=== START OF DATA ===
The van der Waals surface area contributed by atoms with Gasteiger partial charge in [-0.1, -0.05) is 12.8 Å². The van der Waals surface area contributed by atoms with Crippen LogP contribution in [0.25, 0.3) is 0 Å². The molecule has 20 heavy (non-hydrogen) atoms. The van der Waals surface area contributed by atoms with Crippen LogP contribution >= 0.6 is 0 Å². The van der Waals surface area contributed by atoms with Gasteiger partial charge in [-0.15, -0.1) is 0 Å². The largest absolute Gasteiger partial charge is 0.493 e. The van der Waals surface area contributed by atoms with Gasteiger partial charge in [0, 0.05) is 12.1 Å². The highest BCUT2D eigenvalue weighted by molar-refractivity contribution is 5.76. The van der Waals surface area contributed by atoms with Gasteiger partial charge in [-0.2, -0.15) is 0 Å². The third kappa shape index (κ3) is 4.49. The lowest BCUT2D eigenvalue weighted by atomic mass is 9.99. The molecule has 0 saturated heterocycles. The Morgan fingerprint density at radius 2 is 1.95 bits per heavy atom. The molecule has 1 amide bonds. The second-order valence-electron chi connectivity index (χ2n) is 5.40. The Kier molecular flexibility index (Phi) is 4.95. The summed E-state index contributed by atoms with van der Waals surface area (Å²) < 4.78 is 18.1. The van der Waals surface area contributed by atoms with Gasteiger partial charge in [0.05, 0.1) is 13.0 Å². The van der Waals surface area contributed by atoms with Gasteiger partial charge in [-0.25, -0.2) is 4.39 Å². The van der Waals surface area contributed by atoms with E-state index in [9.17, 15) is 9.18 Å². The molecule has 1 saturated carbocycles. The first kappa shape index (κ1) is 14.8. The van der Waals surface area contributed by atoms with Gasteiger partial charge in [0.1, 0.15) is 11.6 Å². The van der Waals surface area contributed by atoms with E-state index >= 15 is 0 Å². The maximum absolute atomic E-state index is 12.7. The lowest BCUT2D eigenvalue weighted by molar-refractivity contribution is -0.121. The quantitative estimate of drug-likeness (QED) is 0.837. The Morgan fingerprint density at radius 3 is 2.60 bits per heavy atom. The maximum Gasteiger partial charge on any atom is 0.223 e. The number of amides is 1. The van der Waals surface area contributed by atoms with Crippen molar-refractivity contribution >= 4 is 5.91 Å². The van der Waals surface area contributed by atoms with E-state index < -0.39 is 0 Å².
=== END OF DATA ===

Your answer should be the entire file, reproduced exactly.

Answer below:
The van der Waals surface area contributed by atoms with Gasteiger partial charge in [-0.1, -0.05) is 12.8 Å². The van der Waals surface area contributed by atoms with Crippen LogP contribution in [0.25, 0.3) is 0 Å². The molecule has 20 heavy (non-hydrogen) atoms. The van der Waals surface area contributed by atoms with Crippen LogP contribution >= 0.6 is 0 Å². The van der Waals surface area contributed by atoms with Gasteiger partial charge in [-0.15, -0.1) is 0 Å². The largest absolute Gasteiger partial charge is 0.493 e. The van der Waals surface area contributed by atoms with Gasteiger partial charge in [0, 0.05) is 12.1 Å². The highest BCUT2D eigenvalue weighted by molar-refractivity contribution is 5.76. The van der Waals surface area contributed by atoms with Gasteiger partial charge in [-0.2, -0.15) is 0 Å². The third kappa shape index (κ3) is 4.49. The lowest BCUT2D eigenvalue weighted by atomic mass is 9.99. The molecule has 0 saturated heterocycles. The Morgan fingerprint density at radius 2 is 1.95 bits per heavy atom. The molecule has 1 amide bonds. The second-order valence-electron chi connectivity index (χ2n) is 5.40. The Kier molecular flexibility index (Phi) is 4.95. The summed E-state index contributed by atoms with van der Waals surface area (Å²) < 4.78 is 18.1. The van der Waals surface area contributed by atoms with Gasteiger partial charge in [0.05, 0.1) is 13.0 Å². The van der Waals surface area contributed by atoms with Gasteiger partial charge in [-0.25, -0.2) is 4.39 Å². The van der Waals surface area contributed by atoms with E-state index in [9.17, 15) is 9.18 Å². The molecule has 1 saturated carbocycles. The first kappa shape index (κ1) is 14.8. The van der Waals surface area contributed by atoms with Gasteiger partial charge in [0.1, 0.15) is 11.6 Å². The van der Waals surface area contributed by atoms with E-state index >= 15 is 0 Å². The maximum absolute atomic E-state index is 12.7. The lowest BCUT2D eigenvalue weighted by molar-refractivity contribution is -0.121. The quantitative estimate of drug-likeness (QED) is 0.837. The Morgan fingerprint density at radius 3 is 2.60 bits per heavy atom. The maximum Gasteiger partial charge on any atom is 0.223 e. The number of amides is 1. The van der Waals surface area contributed by atoms with Crippen molar-refractivity contribution >= 4 is 5.91 Å². The van der Waals surface area contributed by atoms with E-state index < -0.39 is 0 Å².